Baton Rouge’s Clean Sweep Survives 1000-Year Flood


by Ranger Kidwell-Ross

In August 2016, prolonged rainfall in southern parts of the U.S. state of Louisiana resulted in catastrophic flooding that submerged thousands of houses and businesses. Louisiana’s governor, John Bel Edwards, called the disaster a “historic, unprecedented flooding event” and declared a state of emergency. Many rivers and waterways, particularly the Amite and Comite rivers, reached record levels, and rainfall exceeded 20 inches (510 mm) in multiple parishes.

Because of the large number of homeowners without flood insurance that were affected, the federal government is providing disaster aid through the Federal Emergency Management Agency (FEMA). The flood has been called the worst US natural disaster since Hurricane Sandy in 2012. A total of 13 deaths were reported as a result of the flooding.

sealofyearswebClean Sweep Inc. is a Baton Rouge-based sweeping company owned by Warren and Bridget Burge. The firm is a Founding Member of the World Sweeping Association, as well as a member of WSA’s Advisory Board. Unfortunately, although the Clean Sweep office was not considered to be in a flood plain area, it turned out to be in the middle of this unprecedented, thousand year flood. The firm typically operates about X number of parking lot sweepers and X street sweepers, as well as a variety of other pavement maintenance equipment. Here’s what happened.

“We went to bed on a Friday night,” said Bridget,  “and by the next morning, according to the weather bureau, it had rained 3 trillion gallons. For us, tcleansweepsubmergedsweepersanim400hat meant that 30 inches of rain had fallen overnight. By the time Warren got to our shop in the morning it was too late. We couldn’t get our trucks out.  The water stayed there, 55 inches deep, for almost three days. There was nothing we could do to stop it.”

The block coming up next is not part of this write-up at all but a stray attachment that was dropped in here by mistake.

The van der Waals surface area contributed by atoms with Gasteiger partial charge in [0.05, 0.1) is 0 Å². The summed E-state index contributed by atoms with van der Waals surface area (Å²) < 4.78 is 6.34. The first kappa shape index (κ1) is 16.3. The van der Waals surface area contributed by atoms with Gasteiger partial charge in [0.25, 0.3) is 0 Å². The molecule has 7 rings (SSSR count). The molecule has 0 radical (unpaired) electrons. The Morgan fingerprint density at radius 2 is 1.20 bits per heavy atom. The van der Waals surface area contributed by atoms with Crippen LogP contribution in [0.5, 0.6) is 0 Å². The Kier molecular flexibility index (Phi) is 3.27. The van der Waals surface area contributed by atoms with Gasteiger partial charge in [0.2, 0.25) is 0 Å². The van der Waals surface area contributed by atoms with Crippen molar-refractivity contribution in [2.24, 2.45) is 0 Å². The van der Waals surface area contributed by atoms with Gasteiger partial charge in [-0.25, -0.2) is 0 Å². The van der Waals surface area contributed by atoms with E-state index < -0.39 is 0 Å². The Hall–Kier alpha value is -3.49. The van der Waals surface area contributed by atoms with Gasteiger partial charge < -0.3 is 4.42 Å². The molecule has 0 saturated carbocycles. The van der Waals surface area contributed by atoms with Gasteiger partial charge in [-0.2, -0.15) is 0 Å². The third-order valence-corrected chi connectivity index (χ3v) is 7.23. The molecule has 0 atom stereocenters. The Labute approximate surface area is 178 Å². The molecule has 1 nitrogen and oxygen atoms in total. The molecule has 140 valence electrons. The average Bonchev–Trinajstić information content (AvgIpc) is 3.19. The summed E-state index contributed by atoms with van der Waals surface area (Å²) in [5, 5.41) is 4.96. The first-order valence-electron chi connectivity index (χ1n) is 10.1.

Hindsight being 2020, there are many things that Bridget said they would do differently in the future. One of these was to not leave records stored in a ground-floor location. And, although they subscribed to a cloud-based backup service so as to not rely solely on on-site backup, some amount of the data were lost. Challenges occurred even though the precautions the company had taken were prudent.

“We were able to grab a couple of computers when the water was only 10 inches deep,” said Bridget. “However, there was only so much we could grab. We did put a few things up in the attic but for the most part we lost 26 years of customer records, tax records, everything that was paper-based.

“Even though we back up to a remote location every night, much of what we got back ended up being scrambled. Still, it was a very good thing to be able to get back most of the data in our main desktop computer. And, my computer had been outfitted with a solid-state drive (SSD). Even though it sat in the water for three days, they were able to pull off every bit of data from it. From our experience, I would encourage people to invest that small amount extra to have their data on an SSD drive.”

cleansweepfloodedoffice400anim2Unlike a disaster that strikes only a single company, in this case most everyone in Clean Sweep’s surrounding market area was affected, including their employees. Once the water went down, Bridget says the mess and chaos was unbelievable as employees and customers alike struggled with dealing with it all.